Lumière Frères: Pompiers Alert

Lumière Frères: Pompiers Alert

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black and white


Irish Film Archive


Association Frères Lumière, Irish Film Archive

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Association Frères Lumière

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Lumiere Catalogue No 723. This is one of a series of actuality films shot by the French filmmakers, Auguste and Louis Lumiere, in 1897, two years after the invention of cinematography. This is the first known material filmed in Northern Ireland.

Title sourced from the Irish Film Archive 


The story of cinema begins with the Lumiere brothers, who were noted for their one-shot, one-reel films of places and scenes of every day life. In 1895 they patented the earliest version of the film camera. The Cinématographe was a projector, printer and camera combined. Having debuted their new invention in Paris at the end of 1895, the brothers sent their operatives out around Europe. They believed that film would prove no more than a passing fancy and so sought to exploit its monetary potential. Agents for the Lumieres arrived in Dublin in April 1896, only four months after the Paris screenings. This would be the first time that moving images had been seen in Ireland. By the following year they had made it to the North of Ireland and recorded footage in Belfast, including these moving images of Castle Place.  It is likely that Alexandre Promio was the cameraman who actually shot these scenes.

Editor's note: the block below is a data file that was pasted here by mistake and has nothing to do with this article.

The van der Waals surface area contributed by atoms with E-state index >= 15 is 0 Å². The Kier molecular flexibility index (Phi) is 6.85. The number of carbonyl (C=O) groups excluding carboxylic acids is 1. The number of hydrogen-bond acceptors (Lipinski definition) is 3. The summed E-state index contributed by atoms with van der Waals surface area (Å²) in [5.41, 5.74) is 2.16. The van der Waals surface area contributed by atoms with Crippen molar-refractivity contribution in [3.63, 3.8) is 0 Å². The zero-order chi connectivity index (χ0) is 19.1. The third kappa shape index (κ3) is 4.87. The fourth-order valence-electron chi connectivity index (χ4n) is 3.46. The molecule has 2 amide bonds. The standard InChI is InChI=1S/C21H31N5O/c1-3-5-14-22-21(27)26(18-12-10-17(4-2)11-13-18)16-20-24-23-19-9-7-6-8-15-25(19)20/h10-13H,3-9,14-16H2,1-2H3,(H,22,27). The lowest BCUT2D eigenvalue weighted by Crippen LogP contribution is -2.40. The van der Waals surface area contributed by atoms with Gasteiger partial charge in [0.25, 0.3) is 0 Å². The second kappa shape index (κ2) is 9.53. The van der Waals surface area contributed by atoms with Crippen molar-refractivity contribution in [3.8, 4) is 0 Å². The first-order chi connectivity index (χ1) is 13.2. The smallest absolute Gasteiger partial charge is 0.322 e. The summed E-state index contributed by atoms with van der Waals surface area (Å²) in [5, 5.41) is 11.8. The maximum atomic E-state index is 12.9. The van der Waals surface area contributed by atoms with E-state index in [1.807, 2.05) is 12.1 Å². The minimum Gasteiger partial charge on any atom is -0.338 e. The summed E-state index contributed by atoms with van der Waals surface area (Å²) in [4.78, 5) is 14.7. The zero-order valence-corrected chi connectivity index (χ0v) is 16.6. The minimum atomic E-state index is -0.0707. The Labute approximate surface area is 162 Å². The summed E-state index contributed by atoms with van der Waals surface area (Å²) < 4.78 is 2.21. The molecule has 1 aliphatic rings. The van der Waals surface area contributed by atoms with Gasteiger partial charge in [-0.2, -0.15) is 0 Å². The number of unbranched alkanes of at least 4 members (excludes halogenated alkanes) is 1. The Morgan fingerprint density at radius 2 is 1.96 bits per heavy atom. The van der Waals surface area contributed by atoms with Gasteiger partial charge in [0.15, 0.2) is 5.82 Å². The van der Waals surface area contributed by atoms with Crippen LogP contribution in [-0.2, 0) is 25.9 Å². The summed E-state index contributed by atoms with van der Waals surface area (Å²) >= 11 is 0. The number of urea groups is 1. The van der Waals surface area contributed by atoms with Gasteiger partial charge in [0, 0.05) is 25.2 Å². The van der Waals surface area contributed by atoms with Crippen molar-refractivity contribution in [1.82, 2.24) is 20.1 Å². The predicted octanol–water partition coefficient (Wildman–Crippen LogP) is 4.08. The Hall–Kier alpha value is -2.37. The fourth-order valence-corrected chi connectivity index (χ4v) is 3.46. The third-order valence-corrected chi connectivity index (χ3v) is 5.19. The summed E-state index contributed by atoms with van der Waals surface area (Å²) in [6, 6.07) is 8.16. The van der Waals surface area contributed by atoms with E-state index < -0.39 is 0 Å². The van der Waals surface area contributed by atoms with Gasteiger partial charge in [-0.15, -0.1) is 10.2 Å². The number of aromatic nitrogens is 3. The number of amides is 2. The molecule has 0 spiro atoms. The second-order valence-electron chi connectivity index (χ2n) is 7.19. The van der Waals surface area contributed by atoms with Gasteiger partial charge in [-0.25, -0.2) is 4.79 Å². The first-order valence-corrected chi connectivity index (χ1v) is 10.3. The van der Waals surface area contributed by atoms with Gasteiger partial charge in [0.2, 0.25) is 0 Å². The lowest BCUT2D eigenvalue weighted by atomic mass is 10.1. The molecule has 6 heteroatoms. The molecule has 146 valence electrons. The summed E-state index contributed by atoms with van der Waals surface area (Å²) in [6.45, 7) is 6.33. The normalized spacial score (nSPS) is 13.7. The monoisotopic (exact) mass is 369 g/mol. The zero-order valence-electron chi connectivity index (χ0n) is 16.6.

Title sourced from the Irish Film Archive  

Shot List

Static camera view of a street. A pair of horses enter the frame and a horse-drawn carriage of fire brigade comes into full view. It is followed by another four pompier carriages as people gather in the street. Children and men (a cyclist too) run and try to catch up with the last carriage as the frame fills up with smoke.


Photography - Alexandre Promio



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